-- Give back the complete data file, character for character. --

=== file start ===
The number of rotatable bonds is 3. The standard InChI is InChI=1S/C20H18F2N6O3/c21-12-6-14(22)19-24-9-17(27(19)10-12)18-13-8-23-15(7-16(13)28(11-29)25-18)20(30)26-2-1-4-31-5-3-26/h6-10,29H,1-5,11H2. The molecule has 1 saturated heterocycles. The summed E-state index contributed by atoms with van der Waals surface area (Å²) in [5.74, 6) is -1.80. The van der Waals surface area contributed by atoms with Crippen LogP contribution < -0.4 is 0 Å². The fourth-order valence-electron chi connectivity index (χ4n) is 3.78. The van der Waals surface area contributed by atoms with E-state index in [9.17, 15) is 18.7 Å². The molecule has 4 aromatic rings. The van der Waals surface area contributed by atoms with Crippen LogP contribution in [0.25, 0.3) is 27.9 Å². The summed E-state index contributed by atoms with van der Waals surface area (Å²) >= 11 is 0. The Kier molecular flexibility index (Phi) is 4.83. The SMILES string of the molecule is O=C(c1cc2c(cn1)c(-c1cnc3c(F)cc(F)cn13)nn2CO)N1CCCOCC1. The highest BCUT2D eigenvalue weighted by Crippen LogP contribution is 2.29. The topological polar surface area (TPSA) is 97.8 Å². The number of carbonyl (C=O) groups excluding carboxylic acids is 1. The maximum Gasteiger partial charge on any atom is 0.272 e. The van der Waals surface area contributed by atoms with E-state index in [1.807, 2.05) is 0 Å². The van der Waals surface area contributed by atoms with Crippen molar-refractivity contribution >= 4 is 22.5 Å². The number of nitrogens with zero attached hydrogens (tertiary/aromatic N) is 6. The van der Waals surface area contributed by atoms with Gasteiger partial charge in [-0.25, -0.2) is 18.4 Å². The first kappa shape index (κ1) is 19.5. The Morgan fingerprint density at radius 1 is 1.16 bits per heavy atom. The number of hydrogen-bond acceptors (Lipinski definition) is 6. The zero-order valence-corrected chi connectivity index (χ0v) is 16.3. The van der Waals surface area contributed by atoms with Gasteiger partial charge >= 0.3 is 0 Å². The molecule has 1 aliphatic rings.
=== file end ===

The number of rotatable bonds is 3. The standard InChI is InChI=1S/C20H18F2N6O3/c21-12-6-14(22)19-24-9-17(27(19)10-12)18-13-8-23-15(7-16(13)28(11-29)25-18)20(30)26-2-1-4-31-5-3-26/h6-10,29H,1-5,11H2. The molecule has 1 saturated heterocycles. The summed E-state index contributed by atoms with van der Waals surface area (Å²) in [5.74, 6) is -1.80. The van der Waals surface area contributed by atoms with Crippen LogP contribution < -0.4 is 0 Å². The fourth-order valence-electron chi connectivity index (χ4n) is 3.78. The van der Waals surface area contributed by atoms with E-state index in [9.17, 15) is 18.7 Å². The molecule has 4 aromatic rings. The van der Waals surface area contributed by atoms with Crippen LogP contribution in [0.25, 0.3) is 27.9 Å². The summed E-state index contributed by atoms with van der Waals surface area (Å²) >= 11 is 0. The Kier molecular flexibility index (Phi) is 4.83. The SMILES string of the molecule is O=C(c1cc2c(cn1)c(-c1cnc3c(F)cc(F)cn13)nn2CO)N1CCCOCC1. The highest BCUT2D eigenvalue weighted by Crippen LogP contribution is 2.29. The topological polar surface area (TPSA) is 97.8 Å². The number of carbonyl (C=O) groups excluding carboxylic acids is 1. The maximum Gasteiger partial charge on any atom is 0.272 e. The van der Waals surface area contributed by atoms with E-state index in [1.807, 2.05) is 0 Å². The van der Waals surface area contributed by atoms with Crippen molar-refractivity contribution >= 4 is 22.5 Å². The number of nitrogens with zero attached hydrogens (tertiary/aromatic N) is 6. The van der Waals surface area contributed by atoms with Gasteiger partial charge in [-0.25, -0.2) is 18.4 Å². The first kappa shape index (κ1) is 19.5. The Morgan fingerprint density at radius 1 is 1.16 bits per heavy atom. The number of hydrogen-bond acceptors (Lipinski definition) is 6. The zero-order valence-corrected chi connectivity index (χ0v) is 16.3. The van der Waals surface area contributed by atoms with Gasteiger partial charge >= 0.3 is 0 Å². The molecule has 1 aliphatic rings.